Not exactly what I was looking for. I wanted Gowanda (a very small town in Western New York) to display prominently, so the viewer's eye would immediately be drawn to it. The first evening I left the map as it was with the zoom value at 8 and went to bed. But even in bed my brain kept whirring away and I eventually remembered the zoom value. "What if," I wondered, "I changed the zoom value to something else?" I decided that I would do that next time.
When I was working on the map again, I changed the zoom value to 20 so I could be sure to see the difference. I knew then that 20 was too small for the zoom value, so I went to 15.
Still too small. I went down to 10.
Perfect! All I needed to figure this out was a little time away from the problem. Even though we may not be at our desks physically working on projects 24/7, it doesn't mean that we're not thinking about them as we do other tasks. Indeed, some of my best ideas come to me while I'm doing something else, like trying to fall asleep.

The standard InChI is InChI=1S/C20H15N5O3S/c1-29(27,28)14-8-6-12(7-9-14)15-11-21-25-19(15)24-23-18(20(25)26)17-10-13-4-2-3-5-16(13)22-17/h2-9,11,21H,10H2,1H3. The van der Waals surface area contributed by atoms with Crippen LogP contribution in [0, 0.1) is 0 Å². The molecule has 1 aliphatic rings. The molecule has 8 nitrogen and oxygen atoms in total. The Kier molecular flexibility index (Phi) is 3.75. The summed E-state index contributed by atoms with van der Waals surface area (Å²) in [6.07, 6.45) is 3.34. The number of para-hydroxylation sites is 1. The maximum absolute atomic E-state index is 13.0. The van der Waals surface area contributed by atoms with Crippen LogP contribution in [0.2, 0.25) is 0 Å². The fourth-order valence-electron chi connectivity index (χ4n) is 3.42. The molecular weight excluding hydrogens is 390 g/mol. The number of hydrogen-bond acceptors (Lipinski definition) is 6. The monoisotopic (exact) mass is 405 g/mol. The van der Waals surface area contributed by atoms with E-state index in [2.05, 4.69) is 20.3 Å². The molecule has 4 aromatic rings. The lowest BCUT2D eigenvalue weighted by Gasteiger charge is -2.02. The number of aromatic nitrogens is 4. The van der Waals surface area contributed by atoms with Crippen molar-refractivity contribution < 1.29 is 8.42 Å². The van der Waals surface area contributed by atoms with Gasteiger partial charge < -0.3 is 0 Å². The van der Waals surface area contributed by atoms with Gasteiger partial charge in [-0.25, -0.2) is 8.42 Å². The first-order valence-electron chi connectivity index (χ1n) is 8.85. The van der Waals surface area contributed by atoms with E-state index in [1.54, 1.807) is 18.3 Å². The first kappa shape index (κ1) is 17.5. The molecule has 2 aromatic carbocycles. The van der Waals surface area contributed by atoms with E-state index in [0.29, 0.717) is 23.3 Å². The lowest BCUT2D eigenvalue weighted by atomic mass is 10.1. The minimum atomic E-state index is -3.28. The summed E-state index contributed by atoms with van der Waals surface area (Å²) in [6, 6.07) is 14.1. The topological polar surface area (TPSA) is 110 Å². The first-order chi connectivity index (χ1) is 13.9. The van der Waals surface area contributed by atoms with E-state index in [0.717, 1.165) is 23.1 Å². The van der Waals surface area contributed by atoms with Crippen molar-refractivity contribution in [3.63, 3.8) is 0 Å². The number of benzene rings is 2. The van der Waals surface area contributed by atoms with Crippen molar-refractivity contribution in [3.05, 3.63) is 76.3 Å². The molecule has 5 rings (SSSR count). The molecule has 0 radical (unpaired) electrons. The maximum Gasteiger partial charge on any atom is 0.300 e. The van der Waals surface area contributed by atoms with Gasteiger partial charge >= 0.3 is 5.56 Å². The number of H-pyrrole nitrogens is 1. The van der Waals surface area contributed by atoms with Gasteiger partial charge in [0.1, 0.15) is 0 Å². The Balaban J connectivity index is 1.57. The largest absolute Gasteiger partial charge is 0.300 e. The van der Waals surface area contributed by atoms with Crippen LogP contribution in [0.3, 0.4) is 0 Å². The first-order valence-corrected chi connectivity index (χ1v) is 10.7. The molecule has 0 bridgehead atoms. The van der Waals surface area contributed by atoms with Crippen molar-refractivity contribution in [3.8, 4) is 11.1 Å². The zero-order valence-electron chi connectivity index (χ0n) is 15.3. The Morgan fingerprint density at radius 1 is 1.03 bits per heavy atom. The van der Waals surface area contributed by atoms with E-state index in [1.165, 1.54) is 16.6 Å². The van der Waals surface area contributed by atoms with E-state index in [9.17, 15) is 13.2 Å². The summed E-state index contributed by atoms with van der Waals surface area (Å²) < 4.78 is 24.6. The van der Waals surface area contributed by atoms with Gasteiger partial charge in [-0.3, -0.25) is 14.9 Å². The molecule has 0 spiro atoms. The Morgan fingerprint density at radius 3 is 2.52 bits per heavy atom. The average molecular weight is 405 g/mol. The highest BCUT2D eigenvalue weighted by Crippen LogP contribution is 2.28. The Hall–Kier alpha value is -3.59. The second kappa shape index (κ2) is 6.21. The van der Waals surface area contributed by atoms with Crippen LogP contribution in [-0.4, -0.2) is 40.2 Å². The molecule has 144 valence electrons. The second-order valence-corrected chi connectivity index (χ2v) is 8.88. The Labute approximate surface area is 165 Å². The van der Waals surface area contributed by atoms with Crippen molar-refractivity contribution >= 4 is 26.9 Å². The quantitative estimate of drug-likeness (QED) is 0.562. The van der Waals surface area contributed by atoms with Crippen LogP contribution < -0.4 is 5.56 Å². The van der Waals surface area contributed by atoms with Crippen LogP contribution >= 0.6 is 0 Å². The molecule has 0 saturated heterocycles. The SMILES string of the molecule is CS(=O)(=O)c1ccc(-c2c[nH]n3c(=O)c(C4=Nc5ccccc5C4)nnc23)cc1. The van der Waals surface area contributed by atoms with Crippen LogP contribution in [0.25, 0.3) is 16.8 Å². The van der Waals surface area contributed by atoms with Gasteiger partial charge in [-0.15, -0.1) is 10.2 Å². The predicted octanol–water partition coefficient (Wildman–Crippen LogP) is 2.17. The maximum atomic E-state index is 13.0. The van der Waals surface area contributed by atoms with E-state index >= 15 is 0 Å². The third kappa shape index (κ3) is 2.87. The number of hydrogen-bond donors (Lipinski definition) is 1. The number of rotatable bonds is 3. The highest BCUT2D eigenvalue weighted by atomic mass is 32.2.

This is the actual web map, so feel free to zoom in and out!
I made my second map by using another tutorial at Google. This time I made a map of a few restaurants that my husband and I like to frequent. This map wasn't as involved or detail-oriented like my hometown map, but I liked the end result nonetheless.
This map has various plot points which denote the different restaurants. The user can click on any (or all) of the points to get more information: the address, phone number, website, etc. And the viewer can see where all the restaurants are in relation to each other. They can also make their decision about where to eat (because who wouldn't trust my recommendations?) based on where they live.